Another one would be if you were staying your vacation in a Ryokan (traditional Japanese house). In this case, you are allowed to leave a tip when you checkout. You can leave it in the room or hand it directly to the staff.
It is also quite common to round off prices for taxi drivers in Japan. This will be convenient as they do not have to find a small change to give you.
5. Proper Ways To Leave Tips
5.1. Using Envelopes
If you still want to tip the staff for their wonderful service, remember to do it properly and with respect. Put your money in an elegant envelope and seal it. This way, tipping will be given as a gift, not simply as a cash or bill payment. Taking out money from your pocket to tip in front of the Japanese is considered the most impolite action. Another thing to keep in mind is that you should bow slightly and hand the envelope in two hands. If the recipient bows gratefully, you should know how to bow in response.
Well, don’t expect them to open the gift right away. They will leave it aside and will be in touch to thank you later. Giving gift in Asia always follows the principles to avoid confusing parties.
5.1. Origami tipping
If you are dining at a restaurant and want to show your satisfaction with the staff’s service, you can promise to continue supporting or recommending the restaurant to your friends. Or more simply, leave a cute folded tissue on the table. Nowadays, after having a meal at the restaurant, customers often leave beautifully folded tissues on the dining table to express their thanks and appreciation. Many of them were created in the shapes of traditional good luck items in Japan. To some employees, they feel finding origami is far more rewarding than a real tip in cash.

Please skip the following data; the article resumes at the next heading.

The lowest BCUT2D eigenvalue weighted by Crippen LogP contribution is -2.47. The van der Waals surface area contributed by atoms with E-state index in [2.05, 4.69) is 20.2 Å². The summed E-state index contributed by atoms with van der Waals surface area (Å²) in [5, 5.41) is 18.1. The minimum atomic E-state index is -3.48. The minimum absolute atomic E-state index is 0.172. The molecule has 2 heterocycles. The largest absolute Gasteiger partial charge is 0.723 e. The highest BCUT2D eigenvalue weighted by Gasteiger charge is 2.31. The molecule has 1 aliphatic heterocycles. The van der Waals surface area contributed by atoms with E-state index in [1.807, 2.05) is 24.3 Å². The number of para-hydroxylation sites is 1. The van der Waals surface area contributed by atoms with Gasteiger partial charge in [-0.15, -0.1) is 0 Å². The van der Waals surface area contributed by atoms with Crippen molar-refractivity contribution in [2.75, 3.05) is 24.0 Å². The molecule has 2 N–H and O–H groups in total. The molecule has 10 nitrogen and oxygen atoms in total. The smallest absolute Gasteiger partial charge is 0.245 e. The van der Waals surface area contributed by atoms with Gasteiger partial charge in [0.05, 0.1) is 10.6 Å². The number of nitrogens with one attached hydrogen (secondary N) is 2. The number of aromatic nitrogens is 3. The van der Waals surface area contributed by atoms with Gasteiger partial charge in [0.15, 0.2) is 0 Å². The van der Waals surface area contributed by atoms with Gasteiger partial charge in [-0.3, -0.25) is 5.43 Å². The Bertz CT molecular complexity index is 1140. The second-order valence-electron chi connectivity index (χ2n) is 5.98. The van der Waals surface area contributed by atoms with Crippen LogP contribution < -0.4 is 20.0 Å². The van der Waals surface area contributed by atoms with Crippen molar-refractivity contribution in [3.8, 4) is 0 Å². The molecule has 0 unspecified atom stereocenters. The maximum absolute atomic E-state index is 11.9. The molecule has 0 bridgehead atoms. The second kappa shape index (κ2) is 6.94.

Is it rude to tip in Japan?
Some Japanese people may be confused about why you pay extra while some others might feel insulted. So to some extent, tipping in Japan is disrespectful. But of course, it depends on the way you tip too. So while staying in Japan, it’s better if you do not tip. Just be polite and say thank you with sincerity. Do not worry, they will not think that you are stingy whatsoever!
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Do you tip concierge in Japan?
The answer is no! Tipping is not expected for a hotel concierge in Japan. You can just simply say thank you and bow to them before leaving the hotel to show your appreciation.
In what countries is tipping rude?
Normally, tipping is not customary in Asia countries. While it is accepted in some countries like Thailand or Viet Nam, it is totally a big No in other countries. Below are some countries that tipping is considered rude there:
- Hong Kong
Even in some Western countries like Belgium or Switzerland, tipping is not customary too. However, a small tip is still acceptable and appreciated.
So now you know the reasons why Japanese people do not accept tips, be careful with your action. Hopefully, our blog is useful to you. If you have any concerns or questions, please feel free to leave it in the comment section below.